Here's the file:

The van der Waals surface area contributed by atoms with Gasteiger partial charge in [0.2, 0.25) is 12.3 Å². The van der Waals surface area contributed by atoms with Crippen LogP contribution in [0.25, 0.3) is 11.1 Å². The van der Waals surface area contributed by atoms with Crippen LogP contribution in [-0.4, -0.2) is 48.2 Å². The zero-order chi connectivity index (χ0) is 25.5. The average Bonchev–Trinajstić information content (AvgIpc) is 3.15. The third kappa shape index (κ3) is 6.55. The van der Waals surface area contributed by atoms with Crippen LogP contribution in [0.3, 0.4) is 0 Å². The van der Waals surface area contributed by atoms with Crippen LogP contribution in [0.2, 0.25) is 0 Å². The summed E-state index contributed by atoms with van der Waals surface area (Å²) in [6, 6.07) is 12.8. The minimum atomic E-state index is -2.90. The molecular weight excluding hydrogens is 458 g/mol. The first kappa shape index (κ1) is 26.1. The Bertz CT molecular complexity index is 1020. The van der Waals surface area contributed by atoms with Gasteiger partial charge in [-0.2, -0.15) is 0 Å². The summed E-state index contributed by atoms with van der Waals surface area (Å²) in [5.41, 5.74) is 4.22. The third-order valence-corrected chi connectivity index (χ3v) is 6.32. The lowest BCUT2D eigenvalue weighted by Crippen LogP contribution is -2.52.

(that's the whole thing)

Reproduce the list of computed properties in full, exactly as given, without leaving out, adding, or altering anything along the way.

The van der Waals surface area contributed by atoms with Gasteiger partial charge in [0.2, 0.25) is 12.3 Å². The van der Waals surface area contributed by atoms with Crippen LogP contribution in [0.25, 0.3) is 11.1 Å². The van der Waals surface area contributed by atoms with Crippen LogP contribution in [-0.4, -0.2) is 48.2 Å². The zero-order chi connectivity index (χ0) is 25.5. The average Bonchev–Trinajstić information content (AvgIpc) is 3.15. The third kappa shape index (κ3) is 6.55. The van der Waals surface area contributed by atoms with Crippen LogP contribution in [0.3, 0.4) is 0 Å². The van der Waals surface area contributed by atoms with Crippen LogP contribution in [0.2, 0.25) is 0 Å². The summed E-state index contributed by atoms with van der Waals surface area (Å²) in [6, 6.07) is 12.8. The minimum atomic E-state index is -2.90. The molecular weight excluding hydrogens is 458 g/mol. The first kappa shape index (κ1) is 26.1. The Bertz CT molecular complexity index is 1020. The van der Waals surface area contributed by atoms with Gasteiger partial charge in [-0.2, -0.15) is 0 Å². The summed E-state index contributed by atoms with van der Waals surface area (Å²) in [5.41, 5.74) is 4.22. The third-order valence-corrected chi connectivity index (χ3v) is 6.32. The lowest BCUT2D eigenvalue weighted by Crippen LogP contribution is -2.52.